By Alice Vandyke
If this is your first pregnancy you will probably be surprised and overwhelmed by the number of tests and scans that are available to you. However, I believe strongly that knowledge is power and the more information you can gather going into your antenatal visits, the more prepared and relaxed you will feel. As always, all medical tests and tools are optional to you.
How common is it to have an NT scan?
Not everyone has a NT scan, it has however become common practice in our health care system. The reason to have the NT scan is to be informed as early as possible if your baby is showing signs of having a chromosomal abnormality. These complications are also screened for in the routine 19 week ultrasound scan. The NT scan is also the most accurate and relied upon way to date a pregnancy now, health professionals relying less on menstrual cycle dates or the early dating scan.
Situations an NT scan is most important
The risk of Down Syndrome becomes higher as women age, thus women over the age of 35 are highly recommended to undergo a NT scan.
Why does the scan need to be done at such a precise time?
The scan is performed between 11 and 13 weeks plus 6 days gestation, because this is the most accurate time to measure the Nuchal Translucency which is a fluid filled space at the back of the baby’s neck. The fluid is increased in babies with abnormalities. After 13 weeks and 6 days the NT fluid is absorbed into the baby’s body and therefore cannot be reliably measured.
What does it cost?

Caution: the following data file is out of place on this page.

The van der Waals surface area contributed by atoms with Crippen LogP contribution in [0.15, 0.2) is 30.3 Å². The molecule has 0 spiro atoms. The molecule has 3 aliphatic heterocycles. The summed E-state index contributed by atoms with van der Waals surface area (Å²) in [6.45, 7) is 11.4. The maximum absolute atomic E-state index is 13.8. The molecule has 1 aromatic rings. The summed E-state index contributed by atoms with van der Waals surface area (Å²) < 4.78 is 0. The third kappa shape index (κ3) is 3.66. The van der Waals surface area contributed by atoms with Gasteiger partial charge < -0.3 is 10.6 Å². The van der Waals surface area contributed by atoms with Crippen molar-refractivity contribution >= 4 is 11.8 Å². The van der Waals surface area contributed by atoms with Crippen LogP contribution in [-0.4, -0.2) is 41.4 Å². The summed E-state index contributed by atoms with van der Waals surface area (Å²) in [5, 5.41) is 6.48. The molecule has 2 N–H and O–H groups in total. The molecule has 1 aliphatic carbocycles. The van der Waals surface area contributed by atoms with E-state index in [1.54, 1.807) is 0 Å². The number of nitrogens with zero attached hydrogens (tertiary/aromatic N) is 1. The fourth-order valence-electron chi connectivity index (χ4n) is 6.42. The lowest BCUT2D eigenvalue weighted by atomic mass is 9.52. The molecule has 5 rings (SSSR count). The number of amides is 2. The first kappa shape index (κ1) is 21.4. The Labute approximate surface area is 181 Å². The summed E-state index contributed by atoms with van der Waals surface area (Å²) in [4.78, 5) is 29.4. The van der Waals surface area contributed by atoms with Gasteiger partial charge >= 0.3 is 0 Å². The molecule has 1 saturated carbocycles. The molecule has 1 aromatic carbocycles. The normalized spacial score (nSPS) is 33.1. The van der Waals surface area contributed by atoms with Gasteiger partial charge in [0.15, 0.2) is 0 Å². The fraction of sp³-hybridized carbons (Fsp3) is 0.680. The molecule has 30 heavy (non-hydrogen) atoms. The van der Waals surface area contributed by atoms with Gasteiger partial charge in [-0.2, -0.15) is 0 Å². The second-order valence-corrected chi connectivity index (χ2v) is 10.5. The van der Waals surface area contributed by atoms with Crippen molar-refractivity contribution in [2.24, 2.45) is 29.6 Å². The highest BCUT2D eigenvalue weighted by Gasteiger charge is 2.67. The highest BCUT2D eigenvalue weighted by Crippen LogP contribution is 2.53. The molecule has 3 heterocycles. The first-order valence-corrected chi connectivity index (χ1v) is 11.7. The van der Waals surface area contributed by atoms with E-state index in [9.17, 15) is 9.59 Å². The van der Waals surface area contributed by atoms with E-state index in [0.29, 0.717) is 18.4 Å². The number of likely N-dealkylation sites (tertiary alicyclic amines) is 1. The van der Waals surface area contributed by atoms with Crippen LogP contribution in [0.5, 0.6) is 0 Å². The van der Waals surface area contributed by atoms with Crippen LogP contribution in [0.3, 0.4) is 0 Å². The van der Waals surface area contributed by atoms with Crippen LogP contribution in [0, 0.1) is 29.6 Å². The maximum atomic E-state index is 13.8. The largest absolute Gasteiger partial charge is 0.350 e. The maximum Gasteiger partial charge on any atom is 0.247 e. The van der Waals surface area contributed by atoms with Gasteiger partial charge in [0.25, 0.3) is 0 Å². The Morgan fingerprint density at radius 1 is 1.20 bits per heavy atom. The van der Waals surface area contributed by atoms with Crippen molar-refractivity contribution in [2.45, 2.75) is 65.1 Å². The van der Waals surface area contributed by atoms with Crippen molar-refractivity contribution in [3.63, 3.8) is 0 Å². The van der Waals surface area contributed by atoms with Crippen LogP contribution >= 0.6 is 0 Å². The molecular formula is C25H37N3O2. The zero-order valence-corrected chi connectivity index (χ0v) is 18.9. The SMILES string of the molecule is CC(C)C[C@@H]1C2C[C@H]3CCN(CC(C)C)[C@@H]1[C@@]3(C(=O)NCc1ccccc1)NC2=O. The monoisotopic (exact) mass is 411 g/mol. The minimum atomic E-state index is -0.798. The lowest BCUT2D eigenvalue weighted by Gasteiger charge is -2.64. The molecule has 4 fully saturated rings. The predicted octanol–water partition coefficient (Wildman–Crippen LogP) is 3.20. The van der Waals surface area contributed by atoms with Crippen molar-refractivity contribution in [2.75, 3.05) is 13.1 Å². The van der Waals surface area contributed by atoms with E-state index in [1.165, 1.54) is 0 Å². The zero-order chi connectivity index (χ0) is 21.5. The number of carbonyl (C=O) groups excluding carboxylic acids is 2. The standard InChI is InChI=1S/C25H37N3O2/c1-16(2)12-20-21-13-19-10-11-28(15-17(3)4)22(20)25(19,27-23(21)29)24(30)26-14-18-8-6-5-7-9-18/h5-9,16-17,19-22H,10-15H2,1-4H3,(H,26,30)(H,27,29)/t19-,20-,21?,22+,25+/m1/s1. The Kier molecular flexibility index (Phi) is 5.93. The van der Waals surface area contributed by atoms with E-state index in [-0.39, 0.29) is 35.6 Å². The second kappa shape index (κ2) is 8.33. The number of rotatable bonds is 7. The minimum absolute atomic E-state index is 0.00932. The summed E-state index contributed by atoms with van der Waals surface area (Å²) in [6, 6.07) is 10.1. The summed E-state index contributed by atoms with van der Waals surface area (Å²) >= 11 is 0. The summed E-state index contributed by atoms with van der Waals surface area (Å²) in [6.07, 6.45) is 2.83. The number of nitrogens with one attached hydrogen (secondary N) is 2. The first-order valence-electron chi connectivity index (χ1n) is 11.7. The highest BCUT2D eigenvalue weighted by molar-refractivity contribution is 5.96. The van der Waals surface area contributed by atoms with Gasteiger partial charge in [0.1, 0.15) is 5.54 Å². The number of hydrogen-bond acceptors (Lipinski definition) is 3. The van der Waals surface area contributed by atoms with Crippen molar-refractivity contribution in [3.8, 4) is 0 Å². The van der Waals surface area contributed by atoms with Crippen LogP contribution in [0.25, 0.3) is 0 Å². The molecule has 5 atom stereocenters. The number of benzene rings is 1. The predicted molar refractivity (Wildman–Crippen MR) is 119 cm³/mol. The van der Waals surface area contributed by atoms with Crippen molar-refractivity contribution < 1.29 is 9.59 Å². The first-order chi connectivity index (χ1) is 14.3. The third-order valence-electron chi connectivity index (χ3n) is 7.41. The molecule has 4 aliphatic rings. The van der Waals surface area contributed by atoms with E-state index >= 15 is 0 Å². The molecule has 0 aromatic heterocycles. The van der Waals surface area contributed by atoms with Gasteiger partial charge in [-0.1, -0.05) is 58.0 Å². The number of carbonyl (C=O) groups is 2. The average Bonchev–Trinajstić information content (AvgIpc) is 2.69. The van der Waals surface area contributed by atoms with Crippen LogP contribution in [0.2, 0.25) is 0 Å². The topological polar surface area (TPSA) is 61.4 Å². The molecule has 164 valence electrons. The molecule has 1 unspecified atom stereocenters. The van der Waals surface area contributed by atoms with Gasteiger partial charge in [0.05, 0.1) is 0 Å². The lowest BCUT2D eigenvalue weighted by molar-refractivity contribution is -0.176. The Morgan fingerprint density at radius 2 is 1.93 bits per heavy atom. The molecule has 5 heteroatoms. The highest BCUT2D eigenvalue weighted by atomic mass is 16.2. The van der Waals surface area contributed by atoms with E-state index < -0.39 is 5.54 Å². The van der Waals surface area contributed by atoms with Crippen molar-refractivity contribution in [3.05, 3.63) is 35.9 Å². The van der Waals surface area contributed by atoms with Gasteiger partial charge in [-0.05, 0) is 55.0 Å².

NT Scans are not usually bulk billed, for the most part the scan and blood test is costed differently by each imaging company with a small rebate under Medicare. Have a look around at different imaging companies to compare prices.
What does the scan involve?
The scan is as simple as all other pregnancy scans. It involves booking in the appointment for the exact gestation, drinking 2 glasses of water to push the baby into the best location in your uterus and having the ultrasound probe go over your lower abdomen. Sometimes the baby can be so low in the uterus, that the best way to see them accurately is through the vagina. This is of course, like all medical procedures, optional. A vaginal ultrasound involves the insertion of a separate ultrasound probe into the vagina with lubricant, to allow a view of the baby through the vagina and cervix and into the uterus. The NT scan can be done alone; however it is more informative accompanied by a blood test. The maternal blood is analysed to see the baby’s blood cells that are mixed within it. The baby’s blood is then genetically screened for the chromosomal abnormalities the scan is looking for.
What is the scan screening for?
Genetic abnormalities including Trisomy 13, 18, or 21. Otherwise known as Downs Syndrome, and the rarer Edwards’ Syndrome and Patau’s Syndrome.
How long does it take to receive my results?
The results are usually given to you at your next antenatal appointment, however if the results are complicated then your health professional will contact you sooner.
What if the results are complicated?
A NT Scan is a screening tool, not a diagnostic test. What this means is that the results give a ratio of how likely your baby is to have a chromosomal abnormality. Whereas a diagnosis gives you a yes or no answer. If the results come back with a high ratio, further testing will be recommended. However, even a ratio of 1:10, means that 1 out of 10 babies will have Downs, and 9 will be born healthy. The next test that will be recommended if you have a high risk NT scan result, is an Amniocentesis, “Amnio” coming from the Amniotic fluid, or waters around the baby. This test is diagnostic, however is associated with a minor risk of further complications, which is why it is only recommended with a concerning NT.
A NT Scan is just one of a myriad of tests you will be offered throughout your pregnancy, which is used to give you the best information about yours and your baby’s health and well-being. Always remember tests are optional and if you feel uncomfortable or anxious, it’s always a good idea to discuss your concerns with your care giver.